Animal Friends Blog
Cats, despite generally being ferociously independent and seriously stubborn, make just as great companions as their canine counterparts. However, people often don’t realise that they’re allergic to cats until you’ve brought your feline friend home, so it’s important to make sure that you’re prepared for that eventuality!
Here are the top allergies related to cats, and ways to help you enjoy the company of your feline friend without feeling rotten.
Cat allergy symptoms…
It’s likely that, if you’ve ever stroked a cat and soon after your eyes have started watering, you’ve become wheezy or your nose has become blocked, you’ve got a cat allergy. Of course, it’s all well and good if you’ve gone through that experience, but what if you only clock you might be allergic to cats once you’ve brought one home?
Some of the main signs and symptoms of a cat allergy include a runny or congested nose, coughing and chest tightness, wheezing, and watery or itchy eyes.
What causes the symptoms? Have a dander at this…
You may have heard about how cat dander (or, to give it its scientific name, Fel d 1) causes allergic reactions in some people. But what exactly is Fel d 1? Fel d 1 is a protein in cats which is produced mainly in their saliva and sebaceous glands (glands in the skin that produce an oily, waxy matter called sebum).
The NHS have citedresearch performed by Cambridge University, the Karolinska Institute in Sweden, and the University of Massachusetts, approximately 80% of allergic responses to cats are caused by this process. So if you’re sniffling right now as your cat’s sat next to you, you can probably thank Fel d 1 for that!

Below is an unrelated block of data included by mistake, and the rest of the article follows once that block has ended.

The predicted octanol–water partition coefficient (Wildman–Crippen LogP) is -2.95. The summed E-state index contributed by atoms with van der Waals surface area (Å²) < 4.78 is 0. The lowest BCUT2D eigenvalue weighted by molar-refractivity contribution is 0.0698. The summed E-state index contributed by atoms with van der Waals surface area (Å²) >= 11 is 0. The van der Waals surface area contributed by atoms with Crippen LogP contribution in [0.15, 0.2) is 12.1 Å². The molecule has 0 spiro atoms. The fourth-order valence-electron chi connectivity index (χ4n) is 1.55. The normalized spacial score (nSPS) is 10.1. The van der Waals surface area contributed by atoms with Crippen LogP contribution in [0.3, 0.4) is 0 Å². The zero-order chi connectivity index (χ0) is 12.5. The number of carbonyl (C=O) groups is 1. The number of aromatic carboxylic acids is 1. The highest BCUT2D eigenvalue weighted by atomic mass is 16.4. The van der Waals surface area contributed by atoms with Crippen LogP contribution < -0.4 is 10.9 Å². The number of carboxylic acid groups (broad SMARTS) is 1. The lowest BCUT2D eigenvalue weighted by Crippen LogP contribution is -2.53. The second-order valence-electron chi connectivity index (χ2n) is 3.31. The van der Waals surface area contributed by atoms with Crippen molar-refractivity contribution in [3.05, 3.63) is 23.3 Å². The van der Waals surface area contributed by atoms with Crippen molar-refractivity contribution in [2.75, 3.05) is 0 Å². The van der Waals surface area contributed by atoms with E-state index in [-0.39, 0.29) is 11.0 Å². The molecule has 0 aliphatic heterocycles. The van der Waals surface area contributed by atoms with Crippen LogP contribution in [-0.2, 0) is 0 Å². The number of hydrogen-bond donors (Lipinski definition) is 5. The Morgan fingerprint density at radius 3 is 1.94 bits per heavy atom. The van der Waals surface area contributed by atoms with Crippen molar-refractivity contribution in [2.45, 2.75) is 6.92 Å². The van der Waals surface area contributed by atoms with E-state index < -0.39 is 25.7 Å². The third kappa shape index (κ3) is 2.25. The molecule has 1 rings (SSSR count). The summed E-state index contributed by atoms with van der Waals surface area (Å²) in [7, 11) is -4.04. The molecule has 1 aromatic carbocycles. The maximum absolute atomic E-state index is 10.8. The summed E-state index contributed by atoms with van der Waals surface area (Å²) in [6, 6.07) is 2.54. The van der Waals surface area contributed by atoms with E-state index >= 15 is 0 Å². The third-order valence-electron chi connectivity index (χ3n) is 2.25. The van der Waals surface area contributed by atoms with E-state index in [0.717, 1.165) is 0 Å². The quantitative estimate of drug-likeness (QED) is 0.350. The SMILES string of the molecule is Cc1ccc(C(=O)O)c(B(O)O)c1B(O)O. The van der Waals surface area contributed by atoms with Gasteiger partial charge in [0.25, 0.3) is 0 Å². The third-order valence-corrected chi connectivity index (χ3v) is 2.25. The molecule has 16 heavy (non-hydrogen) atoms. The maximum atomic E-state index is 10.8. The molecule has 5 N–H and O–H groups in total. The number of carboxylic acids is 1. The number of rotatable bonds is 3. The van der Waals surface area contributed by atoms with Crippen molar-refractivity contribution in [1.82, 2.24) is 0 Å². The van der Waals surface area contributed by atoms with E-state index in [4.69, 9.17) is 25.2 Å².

Fel d 1 is incredibly light and sticky, which means – as your cat sheds fur and Fel d 1 is produced – it will first spend time suspended in the air before descending and covering all things in sight. Which is why you need to be especially careful if you know you suffer from a cat allergy and you’re welcoming a new feline friend home!
Do some cats give you worse symptoms than others?
The simple answer is, yes! Female cats produce a lower number of allergens than males, and neutered males produce less than males who haven’t been neutered. This is to do with the amount of Fel d 1 each type of cat produces.
But it’s not all down to the sex of the cat. Surprisingly, light-coloured cats (think of your white or tortoise-shell cats) produce less Fel d 1 than darker cats. That’s certainly something to think about!
Is there a cat allergy treatment?
Although there’s no cure for cat allergies yet, there are ways you can lessen the impact of these symptoms on your daily life. These include:
- Ensure the cat is neutered
- Bathing the cat once a week (good luck with this!)
- Washing your hands after touching your pet
- Restrict the cat’s access to the bedroom
- Vacuum frequently with a HEPA-filter vacuum cleaner
- Washing anything a cat has touched frequently
- Regularly launder all bedding and curtains
- Occasionally steam cleaning all carpets/furniture to prevent build-up
- Taking a course of antihistamine medication
- Changing carpeted areas to hard flooring, as this retains less hair and dander
It’s important to remember that people rarely have only one allergy – so you shouldn’t necessarilyblame your feline friend every time you sneeze or have watery eyes! There could be any number of causes for your symptoms, including hay fever or a dust mite allergy. So your cat allergy could be the least of your worries…
Just because you’re allergic to cats doesn’t mean you can’t have a feline best friend. Taking all the necessary steps to help prevent or alleviate the symptoms of your allergy should mean you can enjoy the company of your cat without having to worry about getting the sniffles!
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